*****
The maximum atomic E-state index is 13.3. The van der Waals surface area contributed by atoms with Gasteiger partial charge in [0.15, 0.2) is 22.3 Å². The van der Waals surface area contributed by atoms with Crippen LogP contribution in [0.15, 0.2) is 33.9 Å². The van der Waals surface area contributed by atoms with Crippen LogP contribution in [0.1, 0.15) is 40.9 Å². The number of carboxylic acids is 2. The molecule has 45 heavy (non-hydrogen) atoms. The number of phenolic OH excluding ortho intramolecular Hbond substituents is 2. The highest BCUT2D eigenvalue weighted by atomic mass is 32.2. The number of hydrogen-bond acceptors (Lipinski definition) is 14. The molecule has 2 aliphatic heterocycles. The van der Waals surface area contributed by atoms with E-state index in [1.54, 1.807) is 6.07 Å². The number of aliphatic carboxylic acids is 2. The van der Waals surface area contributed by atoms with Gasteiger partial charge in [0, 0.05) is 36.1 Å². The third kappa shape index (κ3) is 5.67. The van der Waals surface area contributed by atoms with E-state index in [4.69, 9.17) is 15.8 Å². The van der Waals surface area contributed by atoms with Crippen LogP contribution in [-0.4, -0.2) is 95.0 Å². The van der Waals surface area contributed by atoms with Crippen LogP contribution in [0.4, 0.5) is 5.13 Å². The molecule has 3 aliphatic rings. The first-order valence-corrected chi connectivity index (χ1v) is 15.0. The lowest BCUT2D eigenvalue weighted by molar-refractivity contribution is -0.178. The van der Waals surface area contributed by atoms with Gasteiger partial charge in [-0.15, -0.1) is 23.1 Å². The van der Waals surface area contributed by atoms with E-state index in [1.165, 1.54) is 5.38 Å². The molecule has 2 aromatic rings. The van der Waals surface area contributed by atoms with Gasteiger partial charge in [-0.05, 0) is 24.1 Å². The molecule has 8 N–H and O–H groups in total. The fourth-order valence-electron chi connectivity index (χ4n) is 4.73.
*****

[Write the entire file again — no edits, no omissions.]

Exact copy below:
The maximum atomic E-state index is 13.3. The van der Waals surface area contributed by atoms with Gasteiger partial charge in [0.15, 0.2) is 22.3 Å². The van der Waals surface area contributed by atoms with Crippen LogP contribution in [0.15, 0.2) is 33.9 Å². The van der Waals surface area contributed by atoms with Crippen LogP contribution in [0.1, 0.15) is 40.9 Å². The number of carboxylic acids is 2. The molecule has 45 heavy (non-hydrogen) atoms. The number of phenolic OH excluding ortho intramolecular Hbond substituents is 2. The highest BCUT2D eigenvalue weighted by atomic mass is 32.2. The number of hydrogen-bond acceptors (Lipinski definition) is 14. The molecule has 2 aliphatic heterocycles. The van der Waals surface area contributed by atoms with E-state index in [1.54, 1.807) is 6.07 Å². The number of aliphatic carboxylic acids is 2. The van der Waals surface area contributed by atoms with Gasteiger partial charge in [0, 0.05) is 36.1 Å². The third kappa shape index (κ3) is 5.67. The van der Waals surface area contributed by atoms with E-state index in [4.69, 9.17) is 15.8 Å². The van der Waals surface area contributed by atoms with Crippen LogP contribution in [-0.4, -0.2) is 95.0 Å². The van der Waals surface area contributed by atoms with Crippen LogP contribution in [0.4, 0.5) is 5.13 Å². The molecule has 3 aliphatic rings. The first-order valence-corrected chi connectivity index (χ1v) is 15.0. The lowest BCUT2D eigenvalue weighted by molar-refractivity contribution is -0.178. The van der Waals surface area contributed by atoms with Gasteiger partial charge in [-0.15, -0.1) is 23.1 Å². The van der Waals surface area contributed by atoms with E-state index in [1.165, 1.54) is 5.38 Å². The molecule has 2 aromatic rings. The van der Waals surface area contributed by atoms with Gasteiger partial charge in [-0.05, 0) is 24.1 Å². The molecule has 8 N–H and O–H groups in total. The fourth-order valence-electron chi connectivity index (χ4n) is 4.73.